Information graphics give us new ways to understand and think about information. They include a huge category of visuals that are capable of communicating in diverse ways through charts, maps, diagrams, data visualizations and technical, instructional and scientific explanations. It seems that infographics become more valuable as our need to understand a complex world increases.
Recently, I spent a good part of a week sorting through and judging infographics that were submitted to the Malofiej 18, a competition and world summit for visual journalists and infographic artists held in Pamplona, Spain every year. There, I saw consistent design themes that made certain visuals stand out because they were comprehensible and compelling.
Here’s a summary of what I think makes an infographic effective. I’d like to hear what you think so please add your own criteria in the Comments section. You can click on each graphic to see the original in context.
It provides a new way of seeing and thinking
The purpose of the information graphic is to provide a new way of understanding concepts, ideas and data through visual language. Because our brains are wired for pictures, infographics are understood differently than text alone. Often, a visual promotes a unique way of thinking about information because we’re able to perceive new relationships, improve our analysis and form different interpretations. In the dissection of the US federal budget above, the varied sizes of the money streams and the movement of input and output help the viewer better understand a complex budget.
The information tells a story
Many effective infographics tell a story, since they are often produced by visual journalists. It might be an explanation of how a laser printer works or an explanation of a bat’s wings in flight, but there’s a story there. I think this is what statistician, John Tukey, meant when he wrote that the main purpose of analyzing numerical data is to describe phenomena rather than to simply present the information. The story derived from the numbers or the explanation provides the context, focus and interest that draws in an audience.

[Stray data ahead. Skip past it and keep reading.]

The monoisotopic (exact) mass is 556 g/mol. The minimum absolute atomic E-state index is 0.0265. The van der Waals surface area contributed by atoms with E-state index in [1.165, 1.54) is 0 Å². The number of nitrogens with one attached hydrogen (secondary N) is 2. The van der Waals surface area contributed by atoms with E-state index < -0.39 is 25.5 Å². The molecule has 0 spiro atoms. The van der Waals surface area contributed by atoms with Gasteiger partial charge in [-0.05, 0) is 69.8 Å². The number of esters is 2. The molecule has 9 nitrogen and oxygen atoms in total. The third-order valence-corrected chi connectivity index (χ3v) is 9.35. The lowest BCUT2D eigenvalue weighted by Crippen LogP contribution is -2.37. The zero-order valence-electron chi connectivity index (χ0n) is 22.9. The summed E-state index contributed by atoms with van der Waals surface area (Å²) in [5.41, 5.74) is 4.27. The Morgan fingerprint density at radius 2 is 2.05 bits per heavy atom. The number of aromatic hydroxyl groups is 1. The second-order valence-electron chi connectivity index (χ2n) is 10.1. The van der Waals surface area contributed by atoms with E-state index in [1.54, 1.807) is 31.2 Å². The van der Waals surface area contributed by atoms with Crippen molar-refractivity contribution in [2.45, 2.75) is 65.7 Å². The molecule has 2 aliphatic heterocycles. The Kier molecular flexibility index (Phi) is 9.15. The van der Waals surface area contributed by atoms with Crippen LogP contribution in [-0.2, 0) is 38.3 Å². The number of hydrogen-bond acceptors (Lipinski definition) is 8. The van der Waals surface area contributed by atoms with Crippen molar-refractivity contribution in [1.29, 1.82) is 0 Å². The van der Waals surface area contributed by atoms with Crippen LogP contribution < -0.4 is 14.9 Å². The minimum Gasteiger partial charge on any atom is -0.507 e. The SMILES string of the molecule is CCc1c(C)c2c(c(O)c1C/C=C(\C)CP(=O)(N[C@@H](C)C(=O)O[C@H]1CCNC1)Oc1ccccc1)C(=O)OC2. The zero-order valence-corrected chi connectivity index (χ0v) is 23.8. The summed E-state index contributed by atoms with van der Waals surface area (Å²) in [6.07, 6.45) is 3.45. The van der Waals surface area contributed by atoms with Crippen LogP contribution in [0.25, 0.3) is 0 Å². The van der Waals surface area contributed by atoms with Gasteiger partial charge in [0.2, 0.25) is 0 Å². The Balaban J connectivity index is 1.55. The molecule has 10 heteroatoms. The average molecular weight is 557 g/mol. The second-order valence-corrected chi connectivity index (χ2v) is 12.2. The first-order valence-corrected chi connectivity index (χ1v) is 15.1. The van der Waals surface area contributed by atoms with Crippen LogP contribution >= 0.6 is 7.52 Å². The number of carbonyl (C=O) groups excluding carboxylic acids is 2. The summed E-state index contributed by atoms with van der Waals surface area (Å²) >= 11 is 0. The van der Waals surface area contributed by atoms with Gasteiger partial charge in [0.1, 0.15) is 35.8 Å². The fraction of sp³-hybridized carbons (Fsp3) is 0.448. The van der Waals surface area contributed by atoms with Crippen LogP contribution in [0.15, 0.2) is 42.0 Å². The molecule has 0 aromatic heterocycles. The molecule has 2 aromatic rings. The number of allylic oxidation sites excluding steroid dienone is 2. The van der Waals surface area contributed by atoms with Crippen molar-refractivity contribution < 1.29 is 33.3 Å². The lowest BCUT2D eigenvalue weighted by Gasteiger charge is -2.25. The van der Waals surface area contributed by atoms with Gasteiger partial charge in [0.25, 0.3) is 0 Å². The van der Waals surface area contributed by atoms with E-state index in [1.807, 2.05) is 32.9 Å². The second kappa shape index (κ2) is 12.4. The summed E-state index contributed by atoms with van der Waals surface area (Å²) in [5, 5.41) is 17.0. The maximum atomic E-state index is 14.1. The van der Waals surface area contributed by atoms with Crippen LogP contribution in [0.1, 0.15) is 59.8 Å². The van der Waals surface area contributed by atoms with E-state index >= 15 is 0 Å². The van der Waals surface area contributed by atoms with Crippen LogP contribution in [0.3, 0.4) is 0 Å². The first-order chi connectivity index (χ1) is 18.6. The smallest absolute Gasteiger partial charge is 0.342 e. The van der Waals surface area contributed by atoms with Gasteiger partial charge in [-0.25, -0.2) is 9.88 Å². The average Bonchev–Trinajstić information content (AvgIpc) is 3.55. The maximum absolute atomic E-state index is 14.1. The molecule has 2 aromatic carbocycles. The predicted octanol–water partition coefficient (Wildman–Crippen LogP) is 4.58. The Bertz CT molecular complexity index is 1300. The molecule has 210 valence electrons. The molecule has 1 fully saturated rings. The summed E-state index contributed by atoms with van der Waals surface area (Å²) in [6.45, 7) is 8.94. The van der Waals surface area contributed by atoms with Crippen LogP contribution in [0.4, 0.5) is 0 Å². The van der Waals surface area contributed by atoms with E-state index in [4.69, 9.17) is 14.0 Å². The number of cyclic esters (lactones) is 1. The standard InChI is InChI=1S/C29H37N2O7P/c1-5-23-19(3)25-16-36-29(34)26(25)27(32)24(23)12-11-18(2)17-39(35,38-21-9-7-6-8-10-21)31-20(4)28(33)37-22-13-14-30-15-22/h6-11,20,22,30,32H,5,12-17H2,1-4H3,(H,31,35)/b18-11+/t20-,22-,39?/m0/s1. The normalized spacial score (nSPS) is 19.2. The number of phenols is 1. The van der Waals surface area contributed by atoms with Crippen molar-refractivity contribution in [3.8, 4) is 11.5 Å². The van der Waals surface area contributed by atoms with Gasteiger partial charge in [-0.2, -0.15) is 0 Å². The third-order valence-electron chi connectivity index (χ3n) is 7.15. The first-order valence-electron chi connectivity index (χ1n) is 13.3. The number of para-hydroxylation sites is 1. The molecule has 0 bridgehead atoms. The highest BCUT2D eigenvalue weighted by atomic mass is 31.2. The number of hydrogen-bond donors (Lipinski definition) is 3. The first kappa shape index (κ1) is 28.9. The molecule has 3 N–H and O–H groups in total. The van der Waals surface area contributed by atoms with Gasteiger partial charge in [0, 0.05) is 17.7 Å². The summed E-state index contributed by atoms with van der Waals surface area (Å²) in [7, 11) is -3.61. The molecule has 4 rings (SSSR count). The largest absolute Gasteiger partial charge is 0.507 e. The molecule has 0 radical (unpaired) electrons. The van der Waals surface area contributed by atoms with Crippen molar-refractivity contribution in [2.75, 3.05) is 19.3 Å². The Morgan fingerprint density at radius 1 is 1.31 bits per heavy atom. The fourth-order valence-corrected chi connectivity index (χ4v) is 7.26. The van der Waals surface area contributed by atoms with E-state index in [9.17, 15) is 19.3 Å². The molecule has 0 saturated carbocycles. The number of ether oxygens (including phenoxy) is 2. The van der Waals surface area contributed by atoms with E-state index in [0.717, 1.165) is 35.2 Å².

In the interactive visualization above, the NY Times informs readers that, “Summer blockbusters and holiday hits make up the bulk of box office revenue each year, while contenders for the Oscars tend to attract smaller audiences that build over time. Here’s a look at how movies have fared at the box office, after adjusting for inflation.” Now that’s a story.
The information is well-organized
A primary aspect of an effective information graphic is its organization, expressed through visual structure. When the information is orderly and chunked into segments—and not all infographics can do this—it makes it easier to process the visual information. According to cognitive research, we can only hold about four or five perceptual units in working memory at one time. When information is organized into small bits, therefore, it is attuned to our innate cognitive architecture.
It works on multiple levels
I think it’s important that an infographic works on at least two levels. On initial viewing, you want to give viewers the big picture concept. At first glance, it’s good if someone can immediately get the overview, like the most important trends or the largest population centers or a quick comparison. This gives your audience a sense of what the graphic is about and where to focus. Then viewers can begin to analyze the next level, which involves examining and interacting with the detailed information.
The scale is accurate
In many charts, diagrams and statistical maps, the elements represent quantities so its important that the scale and the proportions are accurate. Viewers assume that when a bar is twice as long as another bar, it means the quantity is twice as much. And when a circle on a statistical map has half the area of another circle, we interpret it as meaning the quantity is half as much as the larger circle. Although it’s a simple concept, it can be difficult to be precise. This is particularly true when using the area of a symbol to represent quantity. That’s when you need to rely on mathematical formulas rather than your design eye.
The visual is well-designed
Information is beautiful. An aesthetic infographic can reflect this beauty by making good use of color, contrast, balance, movement, white space and typography. In the visualization above, the artist depicts the structure of Jack Kerouac’s On The Road through graceful blossoms of chapters, paragraphs, sentences and words. (Note: This graphic is included in my book, Visual Language for Designers.)
The graphic stands on its own
Although infographics often accompany an article or a text explanation, isn’t it good when they can just stand on their own? It means the visual explanation works and the textual support is doing its job. And since the eye and brain are compelled to look at a picture first, it’s important that the infographic can be at least partially understood without the accompanying article, if there is one.
Well, these are some of the themes that make compelling infographics in my estimation. What do you think makes an effective infographic?
Information Display Tips